The powers-that-be here had decided that one Israeli newspaper, one Israeli TV station and one Israeli radio station would be chosen, ostensibly by lottery, to send a representative to fly out with the Israeli rescue teams and distribute text, audio and TV footage for their colleagues. To the surprise of nobody at all, the Israeli newspaper that "won" the lottery just happened to be the powerful Yediot Aharonot; to the surprise of nobody at all at the Post, our efforts to explain to the authorities that it might be in Israel's interest to have a journalist there who could write and speak English, and tell the story of the Israeli effort to the watching English-speaking world, fell on deaf ears.

Fortunately, Solomont, our indefatigable New York correspondent, got to the scene fast and, although Israeli diplomats in the neighboring Dominican Republic were less than helpful, American diplomats in Haiti helped her out, and she was graciously looked after by the IDF mission once she had arrived in Port-au-Prince, so no harm was done to our capacity to report. Officially hosted Yediot Aharonot, meanwhile, decided that a lawsuit filed by a former employee of Sarah Netanyahu merited as much coverage on the front page of its newspaper last weekend as the deaths of tens of thousands of Haitians and the efforts of Israeli rescue to save and treat the survivors.

Fortunately, too, the sheer efficiency and expertise of the Israelis, flying in from 16 hours away, when contrasted with the relatively slow response and meager capabilities of some other nations, proved a news story that international outlets happened upon by themselves. NBC's Nightly News ran a three-minute feature on the Israeli field hospital, reported by its chief medical correspondent Nancy Snyderman, MD, who termed the Israeli field hospital "the model of medical disaster response." Snyderman highlighted its vital neo-natal intensive-care unit - "that can handle Haiti's most vulnerable" - and showed a young father there keeping watch on his tiny baby, the sole survivor of triplets.

CBS branded the Israeli hospital the "Rolls Royce" of medical installations in Haiti. A BBC report hailed the Israeli rescue efforts. ABC sent a letter of thanks after the Israeli hospital delivered a baby to a woman whom its own reporter, a doctor, had first tried to help himself.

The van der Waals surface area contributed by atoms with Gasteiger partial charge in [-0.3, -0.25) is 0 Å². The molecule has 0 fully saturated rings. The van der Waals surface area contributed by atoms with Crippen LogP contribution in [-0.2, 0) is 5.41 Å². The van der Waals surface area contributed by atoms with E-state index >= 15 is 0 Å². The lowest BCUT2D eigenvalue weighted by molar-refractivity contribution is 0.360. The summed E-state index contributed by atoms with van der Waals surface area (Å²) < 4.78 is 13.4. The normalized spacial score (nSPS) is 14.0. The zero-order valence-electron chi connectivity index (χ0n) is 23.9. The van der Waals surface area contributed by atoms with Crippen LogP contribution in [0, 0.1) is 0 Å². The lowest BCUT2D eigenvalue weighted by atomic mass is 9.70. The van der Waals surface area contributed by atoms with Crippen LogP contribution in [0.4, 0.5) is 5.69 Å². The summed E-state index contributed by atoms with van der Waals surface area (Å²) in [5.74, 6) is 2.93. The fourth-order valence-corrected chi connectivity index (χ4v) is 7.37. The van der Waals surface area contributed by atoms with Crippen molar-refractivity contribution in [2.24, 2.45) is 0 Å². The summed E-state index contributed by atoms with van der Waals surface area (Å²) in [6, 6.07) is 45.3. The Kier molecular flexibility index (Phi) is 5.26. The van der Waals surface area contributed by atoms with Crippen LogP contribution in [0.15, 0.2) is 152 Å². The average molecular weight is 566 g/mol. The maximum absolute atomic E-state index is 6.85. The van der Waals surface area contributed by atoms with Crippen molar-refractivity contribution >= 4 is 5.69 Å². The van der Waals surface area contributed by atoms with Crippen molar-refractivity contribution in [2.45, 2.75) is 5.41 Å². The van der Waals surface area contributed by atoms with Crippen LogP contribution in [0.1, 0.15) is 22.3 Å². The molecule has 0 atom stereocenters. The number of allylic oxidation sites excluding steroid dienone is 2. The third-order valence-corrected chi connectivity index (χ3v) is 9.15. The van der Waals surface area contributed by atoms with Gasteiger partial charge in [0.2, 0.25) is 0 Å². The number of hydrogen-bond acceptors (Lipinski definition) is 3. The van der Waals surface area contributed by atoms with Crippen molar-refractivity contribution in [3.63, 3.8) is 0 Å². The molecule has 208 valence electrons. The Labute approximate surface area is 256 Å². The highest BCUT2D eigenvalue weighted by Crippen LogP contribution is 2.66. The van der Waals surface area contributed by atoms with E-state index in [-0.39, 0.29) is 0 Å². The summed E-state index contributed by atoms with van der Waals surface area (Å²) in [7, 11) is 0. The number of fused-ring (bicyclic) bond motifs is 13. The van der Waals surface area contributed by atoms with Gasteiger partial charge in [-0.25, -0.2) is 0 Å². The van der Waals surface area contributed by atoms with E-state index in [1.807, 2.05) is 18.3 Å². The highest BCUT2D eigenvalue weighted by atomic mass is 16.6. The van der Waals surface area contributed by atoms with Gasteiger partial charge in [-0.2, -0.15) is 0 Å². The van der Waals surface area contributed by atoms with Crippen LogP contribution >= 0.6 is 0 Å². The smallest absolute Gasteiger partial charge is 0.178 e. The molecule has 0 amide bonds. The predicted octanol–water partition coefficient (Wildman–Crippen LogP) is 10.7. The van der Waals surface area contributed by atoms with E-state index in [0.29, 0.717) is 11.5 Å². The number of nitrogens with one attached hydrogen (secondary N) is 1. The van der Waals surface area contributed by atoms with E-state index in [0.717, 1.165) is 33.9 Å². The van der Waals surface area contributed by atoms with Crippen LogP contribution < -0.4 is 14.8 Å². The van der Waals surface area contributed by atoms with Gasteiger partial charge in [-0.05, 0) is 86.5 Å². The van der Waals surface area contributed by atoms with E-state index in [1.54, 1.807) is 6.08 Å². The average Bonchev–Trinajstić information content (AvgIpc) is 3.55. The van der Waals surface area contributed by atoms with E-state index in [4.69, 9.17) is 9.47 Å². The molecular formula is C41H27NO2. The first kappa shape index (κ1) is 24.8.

Most awestruck of all was Elizabeth Cohen, a CNN correspondent in Port-au-Prince. On Monday, Cohen came across American doctors at another, hopelessly ill-equipped hospital and heard directly from Dr. Jennifer Furin, from Harvard Medical School, speaking on camera there, that her patients were dying "a slow death from their rotting flesh because the infections are out of control and they need surgery."

"The situation is beyond desperate at this point," said Furin. "Patients were so thankful to have lived through the quake and now they're slowly dying in these hospitals."

Added Furin: "No one except the Israeli hospital has taken any of our patients."

Intrigued, Cohen went to check out the IDF field hospital for herself. "I'm just amazed at what's here. This is like another world compared to the other hospital," she marveled as she walked from Israeli tent to tent. "My God, they have machines here! They have actual operating rooms! It's just amazing!"

Back with Dr. Furin, Cohen asked: "So the Israelis have set up a field hospital. Have the Americans, has the American government, set up a field hospital?"

Furin: "Currently, not yet."

Cohen: "The Israelis came from the other side of the world?!"

Furin, spreading her hands in bafflement: "It's a frustrating thing that I really can't explain."

Another American doctor chipped in: "It makes you almost embarrassed to be an American."

JUST AS there were those who rose up to criticize America for a purported heavy-handed takeover of the Haiti relief effort, there were some, too, who turned on Israel for its response to the disaster.

A few critics within Israel asserted that we had, in the words of one Ynet Internet columnist, "raced to be first" simply to garner PR points, and, "like Everest climbers," had placed our "national flag at the peak to prove that the site has been conquered," but that our rescue effort had been of little real value.

Considerably more perniciously, one T. West from Seattle posted a video on YouTube reiterating the lie of Israeli organ harvesting, and urging Haitians to beware that they not fall victim, which was quickly picked up by anti-Israel Web sites.

Here and abroad, predictably, there were also those who accused Israel of hypocrisy over the disaster, claiming that we rush across the world to save some people while oppressing others on our own doorstep.

This, too, of course, is all part of the familiar Israeli reality - of charge, and counter-charge, and distortion.

We can argue endlessly, and do, about the policies we adopt when grappling with the Palestinians. But there is one thing that our Haiti rescue outreach made emphatically clear, and that the Palestinians might want to ponder: If you're in trouble and you're not trying to kill us, there's no one like the Israelis to help you out.